HUANG Quansheng1, LI Yanxiang2 

  (1.Guangxi Radio and TV University, Nanning 530022, China;  

   2.University of Science and Technology Beijing, Beijing 100083, China) 

  With an area of about 2000m2, the Gaoling iron smelting site is located on the hillside of Mount Gaoling at Tengchongcun village of Long’an town, Xingye County, Guangxi Province. In the autumn of 2006, 2008 and 2011, the author of this paper investigated and collected samples time and again at the site. The composition and microstructure of the 6 slag samples collected from the iron smelting site are analyzed by using metallographic microscopy, mineralographic microscopy, and scanning electron microscope with energy-dispersive spectrometry (SEM-EDS). The date of the site is investigated by using the method of 14C-AMS. The results show that the slag is mainly composed of MnO-SiO2-Al2O3, glassy as dominant component, and cast iron smelting technique is used at the site which was about AD 875±35 in the late Tang dynasty. 


  A Study on Imperial Bronze Type in the Qing Dynasty 

  XIANG Xuan 

  (Institute of Qing HistoryRenmin University of ChinaBeijing 100872China) 


  The imperial bronze type in Qing Dynasty is a classic topic in the history of typography in China. Due to the lack of documents, archives and material objectshowever, the academic circles are still quite confused about itwhich has become a much discussed issue. Aided by the newly found first-hand archives, this paper proves that in 1716in order to compile and print Gujin tushu jicheng (Collection of Books Ancient and Modern)Emperor Kangxi granted Chen Menglei's request to set up the Institute of Bronze Typography in Wuying Hall. And then Chen and his partners made more than one million bronze types in both big and small sizes. In 1744Emperor Qianlong approved Prince Hongzhou to melt the 1015433 bronze types to cast the Buddhas of Three Periods in the Yonghegong Lama Temple but not to cast coins as commonly believed. Besidesthere were 188404 bronze types without words were melt to cast bronze furnaces and bronze lions for furnishing. Howeverthe existence of bronze types without words not only proves that there were still huge amounts of reserved bronze types but also reveals that the production of the imperial bronze types in the Qing Dynasty included two steps: cast bronze types without words firstly and then carve on them .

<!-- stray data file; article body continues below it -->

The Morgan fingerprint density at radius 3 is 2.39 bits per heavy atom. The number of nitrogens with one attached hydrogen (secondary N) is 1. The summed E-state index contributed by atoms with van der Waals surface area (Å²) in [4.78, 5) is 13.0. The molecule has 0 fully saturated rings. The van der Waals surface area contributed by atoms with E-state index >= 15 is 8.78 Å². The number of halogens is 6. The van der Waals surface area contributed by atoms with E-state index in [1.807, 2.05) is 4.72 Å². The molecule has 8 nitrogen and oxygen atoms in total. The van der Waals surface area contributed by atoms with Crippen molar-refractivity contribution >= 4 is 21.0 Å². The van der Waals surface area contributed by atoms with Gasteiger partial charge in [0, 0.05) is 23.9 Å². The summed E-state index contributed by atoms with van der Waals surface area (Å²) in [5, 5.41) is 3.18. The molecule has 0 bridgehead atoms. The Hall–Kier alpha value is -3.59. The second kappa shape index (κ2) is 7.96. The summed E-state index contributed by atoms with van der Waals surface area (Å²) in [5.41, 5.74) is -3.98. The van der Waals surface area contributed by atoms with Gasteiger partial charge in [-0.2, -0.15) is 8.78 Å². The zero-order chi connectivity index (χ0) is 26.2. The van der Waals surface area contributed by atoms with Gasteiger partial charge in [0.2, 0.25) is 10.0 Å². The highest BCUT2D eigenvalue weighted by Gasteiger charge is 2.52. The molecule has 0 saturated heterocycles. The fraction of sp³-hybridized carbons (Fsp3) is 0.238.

Study on the Center of Gravity of Chime Stone by Three Chinese Scholars in Late Qing Dynasty  

  BAI Xin1 , FENG Lisheng2  

  1. Department of Physics, Capital Normal University, Beijing 100048China;  

  2. Institute for History of Science and Technology & Ancient Texts, Tsinghua University, Beijing 100084, China 

  With a history of more than 4,000 years, Chime Stone is a very ancient percussion instrument in China. Kao Gong Ji (Artificers’ Record) was the first book to describe its shape, standard and tuning techniques. Locating the center of gravity and hanging hole on chime stone was crucial for the manufacturing work. In ancient times, however, the ways to find its center of gravity had not been defined for a long time until the Qing Dynasty when Chinese scholars gradually accepted the western concept and knowledge of center of gravity. Among them, scholars who studied Kao Gong Ji began to focus on Chime Stone’s center of gravity and locate it by use of mathematical methods. Then Cheng Yaotian and Wang Lai conducted a groundbreaking research, but resulted in an incorrect solution. Finally, Zou Boqi found out the key problems in the study by Cheng and Wang and got accurate results in locating the center of gravity for Chime Stone. 


  Research on the Survey in Lhasa and Its Surrounding Areas  

  by the British Expedition to Tibet under Younghusband 

                            in the Early 20th Century 

  LIU Liang 

  (Institute for the History of Natural Science, CAS, Beijing 100190, China)